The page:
Vegan Pflaumenkuchen (plum cake)

p1060688Pflaumenkuchen is a traditional German coffee cake. I don’t mean that it contains coffee, but that, like most German cakes, it is a fairly dry cake and meant to be eaten with coffee (or tea, if you’re a non-coffee drinker like me). My mom made this at least once every summer. The important thing to know is that the dough is just a standard sweet yeast cake base & can be used for any soft fruit – we often made a version of this with peaches. As you can see, I added some blackberries to the version I made. It’s also important to know that, though it is a cake because it’s sweet, it is really a dough, so if you make it, don’t expect it to look like a traditional English or American cake batter. It’s much more like bread dough.

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It’s not normally vegan, but as the person I share the allotment with is now vegan, I thought I’d give it a go, and it turned out pretty well. The original recipe is in German if you’re interested. Google also turns up a fair few English language results for non-vegan Pflaumenkuchen if my recipe is too relaxed for you. I made one significant change to the recipe (apart from ingredients), and that is that the original makes the recipe in 2 steps, whereas I just made it in one.

I’m afraid I also haven’t been very precise in the liquid measurements. This is because I forgot to measure the extra water I added, sorry! You see, the original recipe uses 250 mL of milk, but I failed to take into account that soy milk is a little thicker than regular milk, so I had to add a small amount of extra water to make up for this as the dough was too dry. You will want to keep an eye on the dough throughout so you can do the same. When I say too dry, I mean it wasn’t coming together as a dough, that there was still flour that couldn’t be incorporated because there wasn’t enough liquid.

You’ll see at the end that this makes a pretty massive cake, so it’s definitely one to bring into work or make for a gathering.

Ingredients

Base

500 g plain flour

35 g yeast

80 g caster sugar

250 mL unsweetened soy milk, plus approx 50 mL water, lukewarm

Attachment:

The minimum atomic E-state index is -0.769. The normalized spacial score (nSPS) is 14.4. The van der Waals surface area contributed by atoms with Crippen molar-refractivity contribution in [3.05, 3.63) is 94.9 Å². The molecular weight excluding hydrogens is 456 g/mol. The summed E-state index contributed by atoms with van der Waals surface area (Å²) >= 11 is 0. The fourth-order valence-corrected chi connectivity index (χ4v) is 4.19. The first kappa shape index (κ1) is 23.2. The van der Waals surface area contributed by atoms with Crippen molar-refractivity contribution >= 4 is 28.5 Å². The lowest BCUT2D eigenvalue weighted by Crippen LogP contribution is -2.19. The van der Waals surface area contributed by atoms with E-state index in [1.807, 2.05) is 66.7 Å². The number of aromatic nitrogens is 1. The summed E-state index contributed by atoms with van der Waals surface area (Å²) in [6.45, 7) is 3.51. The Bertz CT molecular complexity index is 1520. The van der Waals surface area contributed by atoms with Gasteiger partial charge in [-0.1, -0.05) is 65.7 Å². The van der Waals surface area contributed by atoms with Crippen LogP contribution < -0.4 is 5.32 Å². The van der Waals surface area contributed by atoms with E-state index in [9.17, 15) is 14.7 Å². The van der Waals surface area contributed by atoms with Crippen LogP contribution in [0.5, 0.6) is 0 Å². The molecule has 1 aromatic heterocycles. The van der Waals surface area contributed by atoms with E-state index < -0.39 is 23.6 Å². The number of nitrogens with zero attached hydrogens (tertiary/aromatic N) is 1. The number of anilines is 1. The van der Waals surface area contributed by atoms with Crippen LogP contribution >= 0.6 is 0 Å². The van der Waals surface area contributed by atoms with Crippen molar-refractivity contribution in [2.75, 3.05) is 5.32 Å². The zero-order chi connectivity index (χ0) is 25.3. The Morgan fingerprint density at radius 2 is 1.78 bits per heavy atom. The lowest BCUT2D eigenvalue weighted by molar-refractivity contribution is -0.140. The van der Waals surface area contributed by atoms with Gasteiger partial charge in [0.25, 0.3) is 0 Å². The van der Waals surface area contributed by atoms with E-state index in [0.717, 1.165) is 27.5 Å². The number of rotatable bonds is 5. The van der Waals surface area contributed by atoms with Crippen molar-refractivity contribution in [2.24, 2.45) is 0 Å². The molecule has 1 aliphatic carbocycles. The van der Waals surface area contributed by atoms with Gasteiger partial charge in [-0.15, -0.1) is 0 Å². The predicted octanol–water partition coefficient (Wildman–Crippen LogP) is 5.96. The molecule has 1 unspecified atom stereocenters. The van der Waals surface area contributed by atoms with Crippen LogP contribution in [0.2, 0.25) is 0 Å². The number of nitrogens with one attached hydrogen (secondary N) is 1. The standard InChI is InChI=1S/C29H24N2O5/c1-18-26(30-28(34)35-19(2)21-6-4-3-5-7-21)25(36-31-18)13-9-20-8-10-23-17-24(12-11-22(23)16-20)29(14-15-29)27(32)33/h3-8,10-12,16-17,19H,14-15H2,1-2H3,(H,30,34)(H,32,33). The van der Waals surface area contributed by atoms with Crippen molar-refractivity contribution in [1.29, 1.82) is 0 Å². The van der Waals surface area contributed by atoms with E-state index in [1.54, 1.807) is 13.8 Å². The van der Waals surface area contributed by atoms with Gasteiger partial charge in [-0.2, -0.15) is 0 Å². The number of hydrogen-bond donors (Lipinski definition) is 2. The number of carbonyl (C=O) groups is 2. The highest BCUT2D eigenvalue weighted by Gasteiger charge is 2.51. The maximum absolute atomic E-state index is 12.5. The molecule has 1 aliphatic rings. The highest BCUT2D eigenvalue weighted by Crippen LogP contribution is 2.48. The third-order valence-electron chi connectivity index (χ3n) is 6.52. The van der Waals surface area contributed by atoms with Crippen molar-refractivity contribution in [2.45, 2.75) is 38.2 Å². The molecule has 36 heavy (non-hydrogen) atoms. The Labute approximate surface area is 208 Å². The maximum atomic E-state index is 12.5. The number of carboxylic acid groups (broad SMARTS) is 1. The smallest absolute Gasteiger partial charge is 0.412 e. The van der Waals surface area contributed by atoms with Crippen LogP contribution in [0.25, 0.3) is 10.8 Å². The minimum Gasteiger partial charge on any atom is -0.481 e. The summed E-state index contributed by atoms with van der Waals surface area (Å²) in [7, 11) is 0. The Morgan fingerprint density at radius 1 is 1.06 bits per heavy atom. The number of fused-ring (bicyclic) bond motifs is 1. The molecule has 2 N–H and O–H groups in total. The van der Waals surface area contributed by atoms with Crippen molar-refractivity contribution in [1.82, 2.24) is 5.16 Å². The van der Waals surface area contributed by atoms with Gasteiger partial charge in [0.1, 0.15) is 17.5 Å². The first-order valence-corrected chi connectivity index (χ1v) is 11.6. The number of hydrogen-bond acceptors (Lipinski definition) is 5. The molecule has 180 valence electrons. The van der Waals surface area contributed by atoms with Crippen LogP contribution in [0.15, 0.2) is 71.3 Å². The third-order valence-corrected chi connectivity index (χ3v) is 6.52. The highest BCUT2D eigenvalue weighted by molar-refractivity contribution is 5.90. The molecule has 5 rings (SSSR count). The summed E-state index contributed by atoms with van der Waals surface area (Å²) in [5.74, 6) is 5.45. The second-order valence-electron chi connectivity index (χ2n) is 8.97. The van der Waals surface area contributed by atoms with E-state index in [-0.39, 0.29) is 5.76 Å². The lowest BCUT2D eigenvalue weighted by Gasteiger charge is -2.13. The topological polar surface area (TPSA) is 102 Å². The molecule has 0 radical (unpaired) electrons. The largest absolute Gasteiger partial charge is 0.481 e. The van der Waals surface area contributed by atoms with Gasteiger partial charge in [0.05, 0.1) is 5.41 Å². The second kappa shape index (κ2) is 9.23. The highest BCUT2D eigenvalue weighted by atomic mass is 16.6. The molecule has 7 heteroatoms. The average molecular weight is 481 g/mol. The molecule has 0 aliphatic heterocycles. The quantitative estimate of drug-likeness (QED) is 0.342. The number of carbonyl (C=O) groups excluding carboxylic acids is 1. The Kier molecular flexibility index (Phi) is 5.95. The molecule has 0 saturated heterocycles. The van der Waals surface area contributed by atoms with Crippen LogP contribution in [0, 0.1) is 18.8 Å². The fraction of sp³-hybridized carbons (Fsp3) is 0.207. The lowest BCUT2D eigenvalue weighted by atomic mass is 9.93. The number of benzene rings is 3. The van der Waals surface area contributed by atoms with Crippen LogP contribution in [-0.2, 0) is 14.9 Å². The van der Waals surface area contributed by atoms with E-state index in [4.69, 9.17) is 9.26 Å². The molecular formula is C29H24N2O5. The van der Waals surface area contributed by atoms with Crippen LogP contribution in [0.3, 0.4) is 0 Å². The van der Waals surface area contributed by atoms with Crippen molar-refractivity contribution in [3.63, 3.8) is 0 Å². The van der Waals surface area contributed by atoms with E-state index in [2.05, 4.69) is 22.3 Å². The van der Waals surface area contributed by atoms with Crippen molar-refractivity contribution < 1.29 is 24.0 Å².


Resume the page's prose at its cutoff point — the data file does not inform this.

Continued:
8 tblsp oil (I used sunflower)

1 tsp salt

1 tsp cardamom

Topping

approx 1.2 kg plums, quartered. The juicier, the better.

Cinnamon, to taste

Oats crumbled with margarine & brown sugar (optional)

Plum jam (optional)

In a bowl, make a well out of the flour. In the middle, add the soy milk & yeast. Mix the yeast & soy milk together, and let rest 5 minutes, until slightly foamy. Add the sugar and salt, then start to blend together. It will be very sticky and very messy! At any point, if the mixture seems dry, add extra water (slowly). Mix together until smooth but thick. This resembles bread dough more than it does standard cake batter. Add the oil, and knead it in. The oil goes a long way toward softening the dough, so don’t worry if it feels a little tough before this step. Knead until the dough is smooth. Put the dough in a warm place, and let it rest until doubled in size.

If you have a bread machine, you can use the dough setting to make the dough instead of doing it by hand. Just look in every now and then to make sure the dough isn’t too dry.

While resting, preheat the oven to 200º C. Line a baking sheet with aluminum foil or grease the sheet.

Once the dough has doubled, knock it back and spread it over the baking sheet. Arrange the plum quarters to cover the dough, leaving a border of around 3/4 in. Sprinkle with cinnamon and oats to taste. I recommend lots of oats! Glaze with melted plum jam, or any other sugar-based glaze (a simple syrup of water & sugar will do fine, as will honey) of your choice.

P1060668.JPGBake for 40-45 minutes or until evenly browned around the edges. Ignore the fact that mine isn’t evenly browned at all (a little bit of burned cake never hurt anyone, right?), and enjoy yours!

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A German would probably never have it with cream, but it is a nice addition. I made this because I was homesick, and I even used my Oma’s cake fork when eating it. Homesickness eased.

If you do try this, let me know how it turns out. I’d love to see how it works for others!

 

9 thoughts on “Vegan Pflaumenkuchen (plum cake)”

  1. I Have not yet made one this year. I want to add that as far as the plums go, you need freestone plums, those oval, blue skinned ones. While it would taste just fine with the bigger, rounder Japanese type plums, it would be difficult to separate the stone from the flesh.

    Other toppings can be used, and the cake needs to be eaten very fresh as the base will get a little dry after a few days (unless your plums are VERY juicy, then it might get soggy instead). Think of it as a dessert pizza!

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  2. Yum, adding this to the long list of “vegan bakes I need to try” (I tend to use Thomas’s veganism as an excuse to not do much baking, which is patently ridiculous!)

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  3. ooh, this looks so good! I love plum cake. I would probably cheat and buy the store bought pastry that you can roll out, though. Only because I’m supremely lazy.

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    1. There’s nothing wrong with being lazy or, as I like to think of it, practical. 🙂 I’m sure it would be equally delicious, though it’d be quite different as this doesn’t really have a pastry base as such.

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